Life, the Universe and almost everything in between. This is Science at Melbourne.
How a termite’s mound filters methane (and what it means for greenhouse gases)
New University of Melbourne research find that although termites produce methane, half of their greenhouse gas emissions are filtered by their mounds.
Tracking the climate threat to Australia’s unique ecosystems
Australia's biodiversity is under threat from climate change; University of Melbourne research has identified 8 case studies of how our ecosystems are changing.
Human evolutionary history takes a rain check
By dating the rock in between the fossil layers in Africa’s 'Cradle of Humankind' University of Melbourne researchers are shedding new light on our evolution.
If all else fails, do the conventional thing
Government intervention in our National Electricity Market is now common; a University of Melbourne expert warns that without a national approach, we're at risk
Who’s running late for the Paris Agreement?
University of Melbourne research asks whether to limit global warming - countries should lower their emissions’ target to meet their climate change commitments.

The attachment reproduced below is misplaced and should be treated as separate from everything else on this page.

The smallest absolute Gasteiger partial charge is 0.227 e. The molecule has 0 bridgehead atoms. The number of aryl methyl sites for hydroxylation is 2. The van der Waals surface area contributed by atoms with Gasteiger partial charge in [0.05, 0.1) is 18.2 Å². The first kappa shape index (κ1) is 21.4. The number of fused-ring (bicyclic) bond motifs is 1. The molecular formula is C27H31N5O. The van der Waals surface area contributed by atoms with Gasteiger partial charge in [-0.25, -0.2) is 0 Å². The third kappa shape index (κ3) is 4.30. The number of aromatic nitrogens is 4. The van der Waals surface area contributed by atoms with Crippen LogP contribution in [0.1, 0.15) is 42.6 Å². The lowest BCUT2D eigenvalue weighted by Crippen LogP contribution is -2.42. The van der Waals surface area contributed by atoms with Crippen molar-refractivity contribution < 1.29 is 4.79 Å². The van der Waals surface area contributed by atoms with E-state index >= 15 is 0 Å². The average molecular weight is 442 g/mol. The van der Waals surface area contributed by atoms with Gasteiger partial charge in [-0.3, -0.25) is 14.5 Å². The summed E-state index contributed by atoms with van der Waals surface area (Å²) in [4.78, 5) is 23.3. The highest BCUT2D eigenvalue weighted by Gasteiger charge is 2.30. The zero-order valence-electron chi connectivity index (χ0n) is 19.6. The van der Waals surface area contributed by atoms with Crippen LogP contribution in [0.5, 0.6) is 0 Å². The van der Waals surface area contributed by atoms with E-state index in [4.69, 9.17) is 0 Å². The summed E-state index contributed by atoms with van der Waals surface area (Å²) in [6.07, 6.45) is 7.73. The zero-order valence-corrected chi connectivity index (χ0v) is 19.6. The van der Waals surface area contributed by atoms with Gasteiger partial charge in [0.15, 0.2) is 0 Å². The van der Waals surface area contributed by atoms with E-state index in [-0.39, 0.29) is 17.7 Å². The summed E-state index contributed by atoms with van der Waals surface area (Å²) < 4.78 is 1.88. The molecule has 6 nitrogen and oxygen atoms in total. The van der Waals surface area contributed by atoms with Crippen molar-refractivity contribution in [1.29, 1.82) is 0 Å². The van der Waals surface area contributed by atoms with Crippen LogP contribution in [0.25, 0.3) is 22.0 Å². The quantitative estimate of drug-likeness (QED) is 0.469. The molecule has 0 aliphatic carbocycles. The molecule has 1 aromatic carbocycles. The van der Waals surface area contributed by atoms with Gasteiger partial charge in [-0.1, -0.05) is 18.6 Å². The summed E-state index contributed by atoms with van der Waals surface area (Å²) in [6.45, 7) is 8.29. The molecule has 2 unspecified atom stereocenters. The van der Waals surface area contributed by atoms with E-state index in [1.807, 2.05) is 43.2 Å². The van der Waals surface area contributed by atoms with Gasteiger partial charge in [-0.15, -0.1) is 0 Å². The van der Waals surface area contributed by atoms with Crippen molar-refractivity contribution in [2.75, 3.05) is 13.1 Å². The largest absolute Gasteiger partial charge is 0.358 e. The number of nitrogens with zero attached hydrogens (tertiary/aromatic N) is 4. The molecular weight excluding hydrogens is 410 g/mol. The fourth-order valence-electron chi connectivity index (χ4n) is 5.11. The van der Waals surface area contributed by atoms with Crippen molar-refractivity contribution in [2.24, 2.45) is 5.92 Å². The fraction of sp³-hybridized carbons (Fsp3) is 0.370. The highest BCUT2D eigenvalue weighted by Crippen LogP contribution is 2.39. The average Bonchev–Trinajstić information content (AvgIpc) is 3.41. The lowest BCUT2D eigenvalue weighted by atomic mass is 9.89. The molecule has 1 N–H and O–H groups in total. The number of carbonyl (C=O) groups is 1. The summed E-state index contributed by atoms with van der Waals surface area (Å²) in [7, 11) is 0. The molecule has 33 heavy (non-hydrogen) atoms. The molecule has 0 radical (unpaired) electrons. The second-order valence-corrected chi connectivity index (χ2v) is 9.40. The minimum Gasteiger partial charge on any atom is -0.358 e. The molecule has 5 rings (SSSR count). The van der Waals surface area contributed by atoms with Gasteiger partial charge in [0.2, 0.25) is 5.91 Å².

Stress testing algorithms
University of Melbourne academic Professor Kate Smith-Miles uses mathematical questions and algorithms to find the best way to making the world a better place.
On the DNA trail of the platypus
Researchers at the University of Melbourne are embarking on the largest ever investigation into platypus distribution, using environmental DNA samples.
The stories of Australia’s botanical biodiversity
The University of Melbourne Herbarium has an estimated 150,000 specimens, each with their own story to tell and now the collection is available online.
Lifting the lid on quantum computing
University of Melbourne software for learning quantum computer programming means students can see inside a quantum computer and start using the 'weird' physics.
What the past can tell us about the future of climate change
The high temperatures of the Last Interglacial warmed our climate. Now a study with University of Melbourne finds out what the past can tell us about the future